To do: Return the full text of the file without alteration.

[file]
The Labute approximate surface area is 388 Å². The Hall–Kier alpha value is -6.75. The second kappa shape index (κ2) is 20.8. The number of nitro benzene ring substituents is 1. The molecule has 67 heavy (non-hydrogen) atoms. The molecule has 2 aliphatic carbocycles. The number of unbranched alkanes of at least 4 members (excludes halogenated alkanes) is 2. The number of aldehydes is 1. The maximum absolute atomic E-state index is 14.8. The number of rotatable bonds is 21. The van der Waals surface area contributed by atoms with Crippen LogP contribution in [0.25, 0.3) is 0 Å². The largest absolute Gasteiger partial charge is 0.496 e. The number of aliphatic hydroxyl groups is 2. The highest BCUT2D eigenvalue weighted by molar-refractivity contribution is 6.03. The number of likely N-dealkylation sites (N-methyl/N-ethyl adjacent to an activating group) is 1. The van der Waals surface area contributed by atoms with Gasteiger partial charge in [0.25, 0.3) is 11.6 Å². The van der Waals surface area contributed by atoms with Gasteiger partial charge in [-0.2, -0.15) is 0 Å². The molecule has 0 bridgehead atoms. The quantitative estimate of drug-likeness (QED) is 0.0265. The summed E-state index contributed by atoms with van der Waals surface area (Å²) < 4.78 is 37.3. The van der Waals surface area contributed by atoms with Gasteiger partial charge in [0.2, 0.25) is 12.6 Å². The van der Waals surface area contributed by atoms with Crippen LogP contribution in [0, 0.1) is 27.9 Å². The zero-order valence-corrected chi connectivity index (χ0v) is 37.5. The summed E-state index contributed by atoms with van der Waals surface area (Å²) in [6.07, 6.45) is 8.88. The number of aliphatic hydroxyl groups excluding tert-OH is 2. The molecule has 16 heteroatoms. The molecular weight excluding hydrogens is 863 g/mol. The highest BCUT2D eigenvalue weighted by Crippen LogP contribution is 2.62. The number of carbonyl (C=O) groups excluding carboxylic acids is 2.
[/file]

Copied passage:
The Labute approximate surface area is 388 Å². The Hall–Kier alpha value is -6.75. The second kappa shape index (κ2) is 20.8. The number of nitro benzene ring substituents is 1. The molecule has 67 heavy (non-hydrogen) atoms. The molecule has 2 aliphatic carbocycles. The number of unbranched alkanes of at least 4 members (excludes halogenated alkanes) is 2. The number of aldehydes is 1. The maximum absolute atomic E-state index is 14.8. The number of rotatable bonds is 21. The van der Waals surface area contributed by atoms with Crippen LogP contribution in [0.25, 0.3) is 0 Å². The largest absolute Gasteiger partial charge is 0.496 e. The number of aliphatic hydroxyl groups is 2. The highest BCUT2D eigenvalue weighted by molar-refractivity contribution is 6.03. The number of likely N-dealkylation sites (N-methyl/N-ethyl adjacent to an activating group) is 1. The van der Waals surface area contributed by atoms with Gasteiger partial charge in [0.25, 0.3) is 11.6 Å². The van der Waals surface area contributed by atoms with Gasteiger partial charge in [-0.2, -0.15) is 0 Å². The molecule has 0 bridgehead atoms. The quantitative estimate of drug-likeness (QED) is 0.0265. The summed E-state index contributed by atoms with van der Waals surface area (Å²) < 4.78 is 37.3. The van der Waals surface area contributed by atoms with Gasteiger partial charge in [0.2, 0.25) is 12.6 Å². The van der Waals surface area contributed by atoms with Crippen LogP contribution in [0, 0.1) is 27.9 Å². The zero-order valence-corrected chi connectivity index (χ0v) is 37.5. The summed E-state index contributed by atoms with van der Waals surface area (Å²) in [6.07, 6.45) is 8.88. The number of aliphatic hydroxyl groups excluding tert-OH is 2. The molecule has 16 heteroatoms. The molecular weight excluding hydrogens is 863 g/mol. The highest BCUT2D eigenvalue weighted by Crippen LogP contribution is 2.62. The number of carbonyl (C=O) groups excluding carboxylic acids is 2.